HHS spokeswoman Caitlin Oakley said “It’s the department’s long-standing practice to not get ahead of the president’s remarks." “This allows the president to share his message first with the nation," she said. "Any suggestions that this was a formal policy put in place related to social media, or meant to stymie work on this issue, are factually inaccurate. These were staff-level discussions seeking to be sensitive and respectful to the victims and their families affected by tragedies of that weekend.”
OUCH: Yesterday, federal prosecutors charged a former Veterans Affairs pathologist with the deaths of three veterans after covering up his own drug and alcohol abuse on the job. Prosecutors say that during 12 years as chief pathologist in Fayetteville, Ark., Robert Levy misread thousands of fluid and tissue samples of ill patients, leading to multiple deaths and life-threatening trauma, The Post's Lisa Rein reports.
“Robert Morris Levy was indicted on three counts of involuntary manslaughter and 28 counts of mail fraud, wire fraud and false statements to law enforcement officials,” Lisa writes. “The Department of Veterans Affairs has told members of Congress and investigators that Levy was responsible for at least 15 deaths and the inappropriate treatment of many other patients.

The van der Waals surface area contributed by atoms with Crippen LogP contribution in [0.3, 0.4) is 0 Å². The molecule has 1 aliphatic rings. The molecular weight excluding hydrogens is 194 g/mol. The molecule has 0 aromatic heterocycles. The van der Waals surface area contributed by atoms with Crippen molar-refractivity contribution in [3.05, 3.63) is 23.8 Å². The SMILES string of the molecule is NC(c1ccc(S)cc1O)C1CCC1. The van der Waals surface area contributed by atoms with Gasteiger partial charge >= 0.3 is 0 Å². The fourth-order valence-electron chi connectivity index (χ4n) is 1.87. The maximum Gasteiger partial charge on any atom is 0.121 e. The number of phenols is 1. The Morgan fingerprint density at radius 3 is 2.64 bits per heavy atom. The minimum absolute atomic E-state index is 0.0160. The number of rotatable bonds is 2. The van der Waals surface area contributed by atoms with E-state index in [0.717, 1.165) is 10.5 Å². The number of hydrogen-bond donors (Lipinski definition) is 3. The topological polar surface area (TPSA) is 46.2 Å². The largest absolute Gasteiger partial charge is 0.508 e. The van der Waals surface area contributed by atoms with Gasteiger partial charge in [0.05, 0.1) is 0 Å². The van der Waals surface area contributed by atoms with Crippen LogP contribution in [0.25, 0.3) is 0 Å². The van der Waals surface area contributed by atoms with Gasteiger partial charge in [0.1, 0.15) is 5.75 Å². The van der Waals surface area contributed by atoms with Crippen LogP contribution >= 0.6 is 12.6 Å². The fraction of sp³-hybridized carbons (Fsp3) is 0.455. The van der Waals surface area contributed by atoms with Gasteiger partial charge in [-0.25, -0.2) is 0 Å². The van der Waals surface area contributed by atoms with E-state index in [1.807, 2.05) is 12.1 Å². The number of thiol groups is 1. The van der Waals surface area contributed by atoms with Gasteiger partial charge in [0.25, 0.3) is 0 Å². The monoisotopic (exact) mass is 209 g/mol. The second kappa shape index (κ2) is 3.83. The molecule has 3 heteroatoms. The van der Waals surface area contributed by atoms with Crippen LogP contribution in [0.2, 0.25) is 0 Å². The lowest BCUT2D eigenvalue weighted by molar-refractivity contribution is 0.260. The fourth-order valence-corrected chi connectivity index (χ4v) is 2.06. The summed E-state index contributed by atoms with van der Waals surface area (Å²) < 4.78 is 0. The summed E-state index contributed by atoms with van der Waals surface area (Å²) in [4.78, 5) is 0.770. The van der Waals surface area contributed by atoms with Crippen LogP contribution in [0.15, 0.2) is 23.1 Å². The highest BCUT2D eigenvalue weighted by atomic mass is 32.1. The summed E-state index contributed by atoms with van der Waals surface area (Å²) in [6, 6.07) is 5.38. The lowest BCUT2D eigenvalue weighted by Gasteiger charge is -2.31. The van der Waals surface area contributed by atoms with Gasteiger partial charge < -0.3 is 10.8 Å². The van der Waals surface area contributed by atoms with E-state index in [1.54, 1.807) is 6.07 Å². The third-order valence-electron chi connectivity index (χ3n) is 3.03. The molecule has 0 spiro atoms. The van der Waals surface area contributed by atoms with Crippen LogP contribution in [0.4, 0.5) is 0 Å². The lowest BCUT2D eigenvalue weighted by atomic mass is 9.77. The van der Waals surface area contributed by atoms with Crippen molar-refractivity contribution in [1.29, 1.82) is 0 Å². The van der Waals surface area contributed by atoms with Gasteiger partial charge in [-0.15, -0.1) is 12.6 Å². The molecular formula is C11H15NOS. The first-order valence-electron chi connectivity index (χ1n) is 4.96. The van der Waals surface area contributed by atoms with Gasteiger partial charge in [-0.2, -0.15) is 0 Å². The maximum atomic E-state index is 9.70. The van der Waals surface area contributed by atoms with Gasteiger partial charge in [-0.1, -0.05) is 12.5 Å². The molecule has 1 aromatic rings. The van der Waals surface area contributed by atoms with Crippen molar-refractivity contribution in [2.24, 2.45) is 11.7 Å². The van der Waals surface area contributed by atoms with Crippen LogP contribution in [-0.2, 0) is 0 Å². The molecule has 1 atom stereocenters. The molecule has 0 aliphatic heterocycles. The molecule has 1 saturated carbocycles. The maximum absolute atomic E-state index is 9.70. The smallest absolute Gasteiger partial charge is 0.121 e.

“The charges unsealed Tuesday mark a rare criminal case against a physician, in or out of government, in a profession where mistakes or incidents of negligence are most often addressed in civil court through malpractice claims,” she continues. “The case already is prompting a reckoning and questions of oversight for the country’s largest medical system — a sprawling, decentralized network of 1,200 hospitals and smaller clinics that serve 9 million veterans a year.”
— Trump assured National Rifle Association chief executive Wayne LaPierre that universal background checks were off the table, my colleagues Tom Hamburger and Josh Dawsey report.
"Trump told LaPierre that the White House remained interested in proposals that would address weapons getting into the hands of the mentally ill, including the possibility of backing so-called 'red flag' laws that would allow the police to temporarily confiscate guns from people who have been shown to be a danger to themselves or others," they write. "Nonetheless, the president’s conversation with LaPierre...further reduced hopes that major new gun-safety measures will be enacted after the latest round of mass shootings."
"Federal legislation mandating background checks has been opposed by the NRA in the past," they continue. "After the latest shootings, officials across the country called for expanding background checks to cover all gun buyers, including those making purchases at gun shows. With the NRA in some disarray following complaints of mismanagement, there was some hope among gun-control advocates that Trump might defy the politically powerful organization."
— A few more good reads from The Post and beyond:
The Daily Show with Trevor Noah: